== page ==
The Mining Crisis in World's Top Nickel Shipper: QuickTake Q&A

The Philippines is a trove of mineral resources, with deposits of nickel, copper and gold. As prices rise and the economy in China -- customer No. 1 -- hums along, these should be good times for Philippine miners. Instead of relishing the opportunities, the industry’s in crisis. Environment Secretary Gina Lopez wants to shut more than half of the country’s mines, and producers are fighting back, hard. The showdown has implications beyond the Philippines, with the potential to hit global supplies.

1. Why the move to shut down mines?

Lopez isn’t your run-of-the-mill official. Appointed by President Rodrigo Duterte last year, the environmentalist-turned-regulator immediately launched a nationwide checkup of the mines. For Lopez, many operations are simply incompatible with the Asian nation’s fragile ecology, and she often alleges that the companies don’t do enough to alleviate poverty in local communities. Of special concern is protecting water resources, or as she’s put it with trademark zest: “You kill water, you kill life. It’s not good for economic growth.”

2. How important are the mines?

The Philippines is the top miner of nickel ore, a metal that’s used to make stainless steel, and many producers now under threat are key suppliers to China. In February, Lopez ordered that of the nation’s 41 metal mines, 23 should be shut and another five suspended. She followed that with an order to claw back permits for 75 areas yet to be mined. The chamber of mines says if she gets her way, the nickel industry will be all but wiped out. It’s also warned that more than 1.2 million jobs, at the mines and in related areas, are at stake, along with billions of dollars in investments.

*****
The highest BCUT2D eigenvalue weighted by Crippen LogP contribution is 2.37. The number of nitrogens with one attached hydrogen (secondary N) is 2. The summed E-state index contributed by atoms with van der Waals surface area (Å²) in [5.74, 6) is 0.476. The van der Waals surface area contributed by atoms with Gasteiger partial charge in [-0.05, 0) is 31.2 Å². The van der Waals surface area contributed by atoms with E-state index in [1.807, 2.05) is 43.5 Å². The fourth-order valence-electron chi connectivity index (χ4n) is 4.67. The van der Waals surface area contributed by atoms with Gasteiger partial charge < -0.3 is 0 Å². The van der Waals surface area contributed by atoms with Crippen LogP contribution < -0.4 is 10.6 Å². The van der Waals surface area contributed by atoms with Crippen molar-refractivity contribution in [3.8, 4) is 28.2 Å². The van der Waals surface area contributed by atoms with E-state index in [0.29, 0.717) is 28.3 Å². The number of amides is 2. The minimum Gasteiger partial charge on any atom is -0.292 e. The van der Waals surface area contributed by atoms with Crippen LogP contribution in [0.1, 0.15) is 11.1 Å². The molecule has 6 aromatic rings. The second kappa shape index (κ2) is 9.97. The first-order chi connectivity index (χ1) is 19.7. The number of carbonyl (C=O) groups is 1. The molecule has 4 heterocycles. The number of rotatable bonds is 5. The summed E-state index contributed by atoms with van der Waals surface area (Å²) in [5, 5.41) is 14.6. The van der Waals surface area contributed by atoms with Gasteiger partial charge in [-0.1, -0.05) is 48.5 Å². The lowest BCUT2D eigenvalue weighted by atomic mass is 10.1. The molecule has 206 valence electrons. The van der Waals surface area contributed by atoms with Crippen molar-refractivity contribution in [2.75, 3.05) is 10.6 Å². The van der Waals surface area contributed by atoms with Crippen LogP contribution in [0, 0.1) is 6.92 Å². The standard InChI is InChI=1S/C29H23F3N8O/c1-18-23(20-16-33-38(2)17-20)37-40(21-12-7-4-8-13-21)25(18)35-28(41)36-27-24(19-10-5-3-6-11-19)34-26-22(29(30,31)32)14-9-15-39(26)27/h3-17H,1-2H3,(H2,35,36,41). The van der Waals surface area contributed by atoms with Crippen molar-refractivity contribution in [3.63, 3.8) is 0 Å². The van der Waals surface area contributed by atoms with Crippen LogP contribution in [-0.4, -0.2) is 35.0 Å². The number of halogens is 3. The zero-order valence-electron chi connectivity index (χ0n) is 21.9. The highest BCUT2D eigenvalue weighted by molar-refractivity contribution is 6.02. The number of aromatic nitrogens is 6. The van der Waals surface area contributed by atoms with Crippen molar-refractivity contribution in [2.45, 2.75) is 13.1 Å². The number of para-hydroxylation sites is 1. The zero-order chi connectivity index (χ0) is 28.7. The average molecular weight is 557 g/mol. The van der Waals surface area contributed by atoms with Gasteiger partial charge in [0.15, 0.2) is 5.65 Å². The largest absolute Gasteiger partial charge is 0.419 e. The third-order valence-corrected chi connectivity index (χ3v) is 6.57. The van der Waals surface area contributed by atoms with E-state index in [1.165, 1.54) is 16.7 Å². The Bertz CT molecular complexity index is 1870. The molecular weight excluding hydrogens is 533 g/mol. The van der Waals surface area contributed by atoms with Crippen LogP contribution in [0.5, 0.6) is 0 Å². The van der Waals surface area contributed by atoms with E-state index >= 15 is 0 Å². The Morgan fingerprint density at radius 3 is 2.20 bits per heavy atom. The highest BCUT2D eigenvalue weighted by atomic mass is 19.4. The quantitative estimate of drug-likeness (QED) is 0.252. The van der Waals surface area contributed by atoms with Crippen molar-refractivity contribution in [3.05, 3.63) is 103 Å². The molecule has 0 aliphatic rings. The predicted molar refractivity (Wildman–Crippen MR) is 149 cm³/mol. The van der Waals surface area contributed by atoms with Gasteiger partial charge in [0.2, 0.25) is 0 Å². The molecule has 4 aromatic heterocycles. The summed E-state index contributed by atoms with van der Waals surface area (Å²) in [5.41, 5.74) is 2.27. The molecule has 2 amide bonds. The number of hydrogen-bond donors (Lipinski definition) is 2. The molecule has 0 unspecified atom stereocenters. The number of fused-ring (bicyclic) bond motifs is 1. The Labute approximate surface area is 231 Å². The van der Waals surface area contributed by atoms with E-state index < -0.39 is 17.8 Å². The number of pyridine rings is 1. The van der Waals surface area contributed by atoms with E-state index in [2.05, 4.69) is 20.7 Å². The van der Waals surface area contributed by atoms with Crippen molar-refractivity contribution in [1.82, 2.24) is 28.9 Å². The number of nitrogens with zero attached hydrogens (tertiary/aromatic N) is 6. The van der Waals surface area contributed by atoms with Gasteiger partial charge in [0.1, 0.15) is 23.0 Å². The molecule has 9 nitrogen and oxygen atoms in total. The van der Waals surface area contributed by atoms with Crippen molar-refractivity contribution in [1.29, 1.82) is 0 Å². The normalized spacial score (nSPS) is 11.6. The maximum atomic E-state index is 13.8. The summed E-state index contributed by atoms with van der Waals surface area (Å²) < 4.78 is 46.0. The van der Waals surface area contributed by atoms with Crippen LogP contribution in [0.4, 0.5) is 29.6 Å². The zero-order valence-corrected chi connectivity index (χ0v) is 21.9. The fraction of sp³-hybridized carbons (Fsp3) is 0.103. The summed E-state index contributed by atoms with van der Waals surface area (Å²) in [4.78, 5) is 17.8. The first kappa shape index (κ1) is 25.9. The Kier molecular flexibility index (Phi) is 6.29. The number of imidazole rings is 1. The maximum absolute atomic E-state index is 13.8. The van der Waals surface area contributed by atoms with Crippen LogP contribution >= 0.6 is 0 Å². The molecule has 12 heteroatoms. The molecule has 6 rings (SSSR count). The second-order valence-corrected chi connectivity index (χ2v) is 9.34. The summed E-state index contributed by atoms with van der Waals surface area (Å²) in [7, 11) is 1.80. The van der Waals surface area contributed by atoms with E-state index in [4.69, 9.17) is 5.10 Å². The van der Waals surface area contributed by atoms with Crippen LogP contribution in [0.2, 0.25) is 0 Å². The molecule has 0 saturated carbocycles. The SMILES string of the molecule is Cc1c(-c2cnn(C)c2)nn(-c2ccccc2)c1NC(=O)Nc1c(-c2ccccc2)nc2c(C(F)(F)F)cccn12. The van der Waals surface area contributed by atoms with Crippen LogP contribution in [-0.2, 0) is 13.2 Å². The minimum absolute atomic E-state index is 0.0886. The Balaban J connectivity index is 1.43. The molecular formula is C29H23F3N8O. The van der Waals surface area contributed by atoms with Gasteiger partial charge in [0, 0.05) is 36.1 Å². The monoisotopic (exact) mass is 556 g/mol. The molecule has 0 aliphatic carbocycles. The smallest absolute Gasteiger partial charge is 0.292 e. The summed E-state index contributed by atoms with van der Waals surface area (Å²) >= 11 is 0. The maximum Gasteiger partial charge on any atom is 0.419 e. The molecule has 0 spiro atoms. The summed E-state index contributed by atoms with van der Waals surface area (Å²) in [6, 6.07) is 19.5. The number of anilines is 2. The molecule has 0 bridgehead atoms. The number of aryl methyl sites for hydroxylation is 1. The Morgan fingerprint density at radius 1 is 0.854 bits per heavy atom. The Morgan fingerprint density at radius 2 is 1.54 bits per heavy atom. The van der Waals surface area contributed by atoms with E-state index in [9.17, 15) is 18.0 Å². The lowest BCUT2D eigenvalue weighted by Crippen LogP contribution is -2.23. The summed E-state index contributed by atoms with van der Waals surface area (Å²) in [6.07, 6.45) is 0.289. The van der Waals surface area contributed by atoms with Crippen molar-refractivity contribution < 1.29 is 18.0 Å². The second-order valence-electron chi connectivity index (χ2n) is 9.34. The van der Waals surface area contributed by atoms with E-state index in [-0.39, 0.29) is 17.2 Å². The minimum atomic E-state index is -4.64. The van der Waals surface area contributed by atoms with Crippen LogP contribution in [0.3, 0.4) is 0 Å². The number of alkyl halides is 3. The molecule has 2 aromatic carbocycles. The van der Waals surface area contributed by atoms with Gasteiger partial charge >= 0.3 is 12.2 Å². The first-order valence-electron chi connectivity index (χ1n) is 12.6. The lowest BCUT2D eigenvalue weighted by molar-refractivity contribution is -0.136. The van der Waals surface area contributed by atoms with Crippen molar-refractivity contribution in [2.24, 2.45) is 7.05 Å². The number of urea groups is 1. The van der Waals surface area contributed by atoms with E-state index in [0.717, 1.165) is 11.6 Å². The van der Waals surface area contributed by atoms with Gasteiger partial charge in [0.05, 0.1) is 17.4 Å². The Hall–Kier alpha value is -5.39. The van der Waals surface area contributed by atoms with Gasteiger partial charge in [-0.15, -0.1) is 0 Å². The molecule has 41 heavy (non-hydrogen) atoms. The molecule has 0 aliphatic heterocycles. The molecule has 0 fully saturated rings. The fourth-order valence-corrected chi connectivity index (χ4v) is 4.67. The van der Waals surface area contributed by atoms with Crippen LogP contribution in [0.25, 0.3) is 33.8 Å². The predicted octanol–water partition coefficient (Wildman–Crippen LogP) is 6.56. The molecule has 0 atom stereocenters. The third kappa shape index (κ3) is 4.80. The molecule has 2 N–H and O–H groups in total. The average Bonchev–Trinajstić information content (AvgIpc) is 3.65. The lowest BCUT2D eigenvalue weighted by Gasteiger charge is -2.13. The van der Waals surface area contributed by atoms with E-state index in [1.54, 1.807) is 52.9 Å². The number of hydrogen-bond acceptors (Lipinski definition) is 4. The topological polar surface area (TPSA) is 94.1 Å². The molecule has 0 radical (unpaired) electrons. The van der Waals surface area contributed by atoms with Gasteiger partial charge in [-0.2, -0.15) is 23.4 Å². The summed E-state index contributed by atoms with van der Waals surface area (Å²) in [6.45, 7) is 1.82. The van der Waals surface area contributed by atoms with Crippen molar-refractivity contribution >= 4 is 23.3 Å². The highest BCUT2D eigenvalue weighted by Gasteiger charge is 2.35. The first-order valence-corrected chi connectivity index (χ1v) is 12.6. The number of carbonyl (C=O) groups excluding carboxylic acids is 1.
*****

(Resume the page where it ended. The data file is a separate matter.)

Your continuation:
3. Does this matter beyond the Philippines?

Yes. The country accounts for 20 to 25 percent of worldwide mined nickel supply, so a dent in exports will crimp global production at a time of rising stainless-steel demand, potentially helping to pave the way for deficits. That could provide a further lift to benchmark prices in London that climbed in 2016 and have extended gains this year. The advance has aided mining giants such as Brazil’s Vale SA and Russia’s MMC Norilsk Nickel PJSC, the biggest suppliers. And any pain in the Philippines may be someone else’s gain, with rival shippers in the region -- notably in Indonesia -- in a position to capitalize.

4. How are miners fighting back?

If you are mining lawyer in the Philippines right now, you’re in demand. Miners are resisting the closure and suspension orders and the removal of agreements that govern the yet-to-be-mined areas. The appeals typically say that Lopez’s findings of alleged abuses lack substance, or that she hasn’t followed due process, or both. The first stop is the Office of the President, where they’ll be reviewed by Duterte’s team. If miners aren’t satisfied there, they can take their case to the courts. Most mining sites remain in operation while the paperwork stacks up.

5. Who’s going to win?

That’s not clear, and the back and forth will stretch well into 2017, if not beyond. The Department of Finance has emphasized the economic downside of mine shutdowns, and Finance Secretary Carlos Dominguez says contracts must be honored, pushing back against Lopez’s agenda. The two departments head up a joint mines council that’s on a three-month review of the initial audit and Lopez’s orders to assess the findings. Whatever happens, Duterte will be the key player. So far, he’s offered general support for Lopez’s moves.

6. So Lopez is on solid ground?

Maybe. Though she was picked by Duterte, her appointment at the Environment Department has yet to be confirmed by Congress. After several delays, the Commission on Appointments, which vets cabinet selections, still hasn’t settled on whether it’ll endorse Lopez. Predictably, the miners’ chamber is leading a campaign to have her rejected. Lopez herself has questioned how long she’ll be able to last.

The Reference Shelf

— With assistance by Jake Lloyd-Smith

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